the moduli space of flat SU(n)-principal connections on Σ\Sigma is equivalently the moduli space of SL(n,C)-holomorphic vector bundles which have vanishing Chern classes and are semi-stable.

k=n1k = n-1: Albanese variety

For Σ\Sigma any space of complex dimension ndim (Σ)n \coloneqq dim_{\mathbb{C}}(\Sigma) then with k=n1k = n-1 the (k+1)(k+1)st intermediate Jacobian is built from cohomology in degree one less than the real dimension of Σ\Sigma:

J n1(Σ)=H 2k1(Σ,)/H 2k1(Σ,). J^{n-1}(\Sigma) = H^{2k-1}(\Sigma,\mathbb{R})/H^{2k-1}(\Sigma, \mathbb{Z}) \,.

This (n1)(n-1)st intermediate Jacobian is known as the Albanese variety of Σ\Sigma.

Of Calabi-Yau varieties

A review of intermediate Jacobians of Calabi-Yau varieties of (complex) dimension 3 is in (Baarsma 11, section 2).

The (real) dimensional of the intermediate Jacobian of a CY3 XX is

dim(J(X))=2(1+h 1,2) dim (J(X)) = 2(1+ h^{1,2})

(e.g. Baarsma 11, (2.21))

Hence the intermediate Jacobian of a rigid CY3 (with h 1,2=0h^{1,2} = 0) is an elliptic curve (e.g. BKNPP 09, (1.8)).

n=3n = 3: supergravity C-field

For the moment see at 7d Chern-Simons theory and at M5-brane.

n=3n = 3: type II 3-form

For the RR-field component in degree 4 of type IIA superstring theory: (Morrison 95)

moduli spaces of line n-bundles with connection on nn-dimensional XX

nnCalabi-Yau n-foldline n-bundlemoduli of line n-bundlesmoduli of flat/degree-0 n-bundlesArtin-Mazur formal group of deformation moduli of line n-bundlescomplex oriented cohomology theorymodular functor/self-dual higher gauge theory of higher dimensional Chern-Simons theory
n=0n = 0unit in structure sheafmultiplicative group/group of unitsformal multiplicative groupcomplex K-theory
n=1n = 1elliptic curveline bundlePicard group/Picard schemeJacobianformal Picard groupelliptic cohomology3d Chern-Simons theory/WZW model
n=2n = 2K3 surfaceline 2-bundleBrauer groupintermediate Jacobianformal Brauer groupK3 cohomology
n=3n = 3Calabi-Yau 3-foldline 3-bundleintermediate JacobianCY3 cohomology7d Chern-Simons theory/M5-brane
nnintermediate Jacobian


In ordinary differential cohomology


The definition of the Griffith intermediate Jacobian is due to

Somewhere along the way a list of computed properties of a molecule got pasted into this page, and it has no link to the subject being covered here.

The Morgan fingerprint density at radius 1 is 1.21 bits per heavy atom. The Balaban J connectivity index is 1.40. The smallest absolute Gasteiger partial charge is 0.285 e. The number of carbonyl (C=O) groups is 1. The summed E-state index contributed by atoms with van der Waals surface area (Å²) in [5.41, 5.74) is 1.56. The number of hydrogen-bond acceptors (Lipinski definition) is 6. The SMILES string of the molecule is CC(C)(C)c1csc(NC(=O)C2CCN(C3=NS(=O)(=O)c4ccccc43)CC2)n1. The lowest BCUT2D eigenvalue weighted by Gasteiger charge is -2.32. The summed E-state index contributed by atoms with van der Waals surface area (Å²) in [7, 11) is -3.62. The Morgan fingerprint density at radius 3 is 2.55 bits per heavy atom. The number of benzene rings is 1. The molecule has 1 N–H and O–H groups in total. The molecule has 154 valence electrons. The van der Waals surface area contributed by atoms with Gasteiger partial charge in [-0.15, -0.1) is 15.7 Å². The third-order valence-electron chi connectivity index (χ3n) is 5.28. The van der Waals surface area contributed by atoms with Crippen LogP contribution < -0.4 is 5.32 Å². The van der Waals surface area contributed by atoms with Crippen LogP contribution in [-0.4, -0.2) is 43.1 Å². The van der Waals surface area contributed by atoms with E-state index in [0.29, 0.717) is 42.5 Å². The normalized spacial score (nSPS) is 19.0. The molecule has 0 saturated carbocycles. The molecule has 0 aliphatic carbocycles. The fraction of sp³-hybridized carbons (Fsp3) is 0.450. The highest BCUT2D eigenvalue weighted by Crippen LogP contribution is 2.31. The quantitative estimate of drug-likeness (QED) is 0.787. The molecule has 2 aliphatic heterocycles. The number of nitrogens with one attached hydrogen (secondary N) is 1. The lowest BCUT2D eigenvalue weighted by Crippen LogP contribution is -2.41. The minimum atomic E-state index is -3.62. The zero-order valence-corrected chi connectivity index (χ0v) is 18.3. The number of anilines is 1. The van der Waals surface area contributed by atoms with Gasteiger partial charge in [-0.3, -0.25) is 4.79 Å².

• Phillip Griffiths, Periods of integrals on algebraic manifolds. I Construction and properties of the modular varieties“, American Journal of Mathematics 90 (2): 568–626, (1968) [doi:10.2307/2373545, ISSN 0002-9327, JSTOR 2373545, MR 0229641]

  • Phillip Griffiths, Periods of integrals on algebraic manifolds. II Local study of the period mapping“, American Journal of Mathematics 90 (3): 805–865 (1968) [doi:10.2307/2373485, ISSN 0002-9327, JSTOR 2373485, summary:pdf, MR 0233825 ]


  • Phillip Griffiths, section 1 of Some results on algebraic cycles on algebraic manifolds, Proceedings of the International Conference on Algebraic Geometry, Tata Institute (Bombay), 2012 (web, pdf)

  • Haus (2022), Ch 1.

For k=0k = 0 but with generalization to non-abelian moduli space of flat connections the Grifiths-like follows also with the Donaldson-Uhlenbeck-Yau theorem as discussed in

  • Peter Scheinost, Martin Schottenloher, pp. 154 (11 of 76) of Metaplectic quantization of the moduli spaces of flat and parabolic bundles, J. reine angew. Mathematik, 466 (1996) (web)

The mid-dimensional case was discussed in unpublished work by Lazzeri, see

  • Elena Rubei, Lazzeri’s Jacobian of oriented compact riemannian manifolds (arXiv:math/9812110)

The relation of the intermediate Jacobian to Deligne cohomology (Deligne’s theorem) due to Pierre Deligne is discussed in

Reviews and surveys include

Discussion of the generalization to Hodge structures includes

For Calabi-Yau 3-folds

Discussion of intermediate Jacobians of Calabi-Yau 3-folds includes

  • C. Herbert Clemens, Phillip Griffith, The intermediate Jacobian of the cubic threefold, Annals of Mathematics Second Series, Vol. 95, No. 2 (Mar., 1972), pp. 281-356 (JSTOR)

  • Claire Voisin (pdf)

  • Andreas Höring, Minimal classes on the intermediate Jacobian of a generic cubic threefold, 2008 (pdf)

In positive characteristic:

Applications in string theory:

  • David Morrison, section 4 of Mirror Symmetry and the Type II String, Nucl.Phys.Proc.Suppl. 46 (1996) 146-155 (arXiv:hep-th/9512016)

  • Diaconescu, Ron Donagi, Tony Pantev, Intermediate Jacobians and ADE Hitchin Systems (arXiv:hep-th/0607159)

  • Ling Bao, Axel Kleinschmidt, Bengt E. W. Nilsson, Daniel Persson, Boris Pioline, Instanton Corrections to the Universal Hypermultiplet and Automorphic Forms on SU(2,1), Commun. Num. Theor. Phys. 4 (1), 187-266 (2010) (arXiv:0909.4299)

  • A. Baarsma, The hypermultiplet moduli space of compactified type IIA string theory, Master Thesis, Utrecht 2011 (web)

The relation of Theta characteristics on intermediate Jacobians to self-dual higher gauge theory was first recognized in

and the argument there was made rigorous in

For generalized cohomology

Intermediate Jacobians of K-theory classes were discussed in the physics literature context of self-dual higher gauge theory for RR-fields in

A mathematical discussion inspired by this is in

Discussion of intermediate Jacobians in generalized Hodge-filtered differential cohomology,:

specifically in Hodge-filtered differential cobordism cohomology:

Last revised on June 10, 2023 at 09:21:59. See the history of this page for a list of all contributions to it.